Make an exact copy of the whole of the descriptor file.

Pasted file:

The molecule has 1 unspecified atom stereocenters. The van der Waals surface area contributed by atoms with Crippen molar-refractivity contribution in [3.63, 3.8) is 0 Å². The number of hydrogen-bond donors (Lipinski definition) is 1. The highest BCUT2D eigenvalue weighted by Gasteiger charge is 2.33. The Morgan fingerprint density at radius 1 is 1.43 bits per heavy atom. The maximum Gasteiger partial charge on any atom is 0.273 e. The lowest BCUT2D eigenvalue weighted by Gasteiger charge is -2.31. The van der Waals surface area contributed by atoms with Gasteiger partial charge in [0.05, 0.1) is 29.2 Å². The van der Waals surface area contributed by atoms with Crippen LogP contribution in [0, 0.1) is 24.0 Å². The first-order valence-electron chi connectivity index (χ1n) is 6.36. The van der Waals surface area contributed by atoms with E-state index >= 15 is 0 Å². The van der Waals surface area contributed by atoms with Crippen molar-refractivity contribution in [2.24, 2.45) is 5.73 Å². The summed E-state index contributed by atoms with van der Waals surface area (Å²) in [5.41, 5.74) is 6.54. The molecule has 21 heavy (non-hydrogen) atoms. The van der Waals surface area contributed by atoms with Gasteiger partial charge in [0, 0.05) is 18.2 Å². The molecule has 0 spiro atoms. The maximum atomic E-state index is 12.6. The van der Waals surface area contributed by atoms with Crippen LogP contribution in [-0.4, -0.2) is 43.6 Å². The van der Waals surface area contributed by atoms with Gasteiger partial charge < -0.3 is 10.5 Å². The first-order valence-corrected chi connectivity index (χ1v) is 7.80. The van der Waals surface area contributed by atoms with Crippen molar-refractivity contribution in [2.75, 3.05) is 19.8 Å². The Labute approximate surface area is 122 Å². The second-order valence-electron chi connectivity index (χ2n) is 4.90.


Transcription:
The molecule has 1 unspecified atom stereocenters. The van der Waals surface area contributed by atoms with Crippen molar-refractivity contribution in [3.63, 3.8) is 0 Å². The number of hydrogen-bond donors (Lipinski definition) is 1. The highest BCUT2D eigenvalue weighted by Gasteiger charge is 2.33. The Morgan fingerprint density at radius 1 is 1.43 bits per heavy atom. The maximum Gasteiger partial charge on any atom is 0.273 e. The lowest BCUT2D eigenvalue weighted by Gasteiger charge is -2.31. The van der Waals surface area contributed by atoms with Gasteiger partial charge in [0.05, 0.1) is 29.2 Å². The van der Waals surface area contributed by atoms with Crippen LogP contribution in [0, 0.1) is 24.0 Å². The first-order valence-electron chi connectivity index (χ1n) is 6.36. The van der Waals surface area contributed by atoms with E-state index >= 15 is 0 Å². The van der Waals surface area contributed by atoms with Crippen molar-refractivity contribution in [2.24, 2.45) is 5.73 Å². The summed E-state index contributed by atoms with van der Waals surface area (Å²) in [5.41, 5.74) is 6.54. The molecule has 21 heavy (non-hydrogen) atoms. The van der Waals surface area contributed by atoms with Gasteiger partial charge in [0, 0.05) is 18.2 Å². The molecule has 0 spiro atoms. The maximum atomic E-state index is 12.6. The van der Waals surface area contributed by atoms with Crippen LogP contribution in [-0.4, -0.2) is 43.6 Å². The van der Waals surface area contributed by atoms with Gasteiger partial charge < -0.3 is 10.5 Å². The first-order valence-corrected chi connectivity index (χ1v) is 7.80. The van der Waals surface area contributed by atoms with Crippen molar-refractivity contribution in [2.75, 3.05) is 19.8 Å². The Labute approximate surface area is 122 Å². The second-order valence-electron chi connectivity index (χ2n) is 4.90.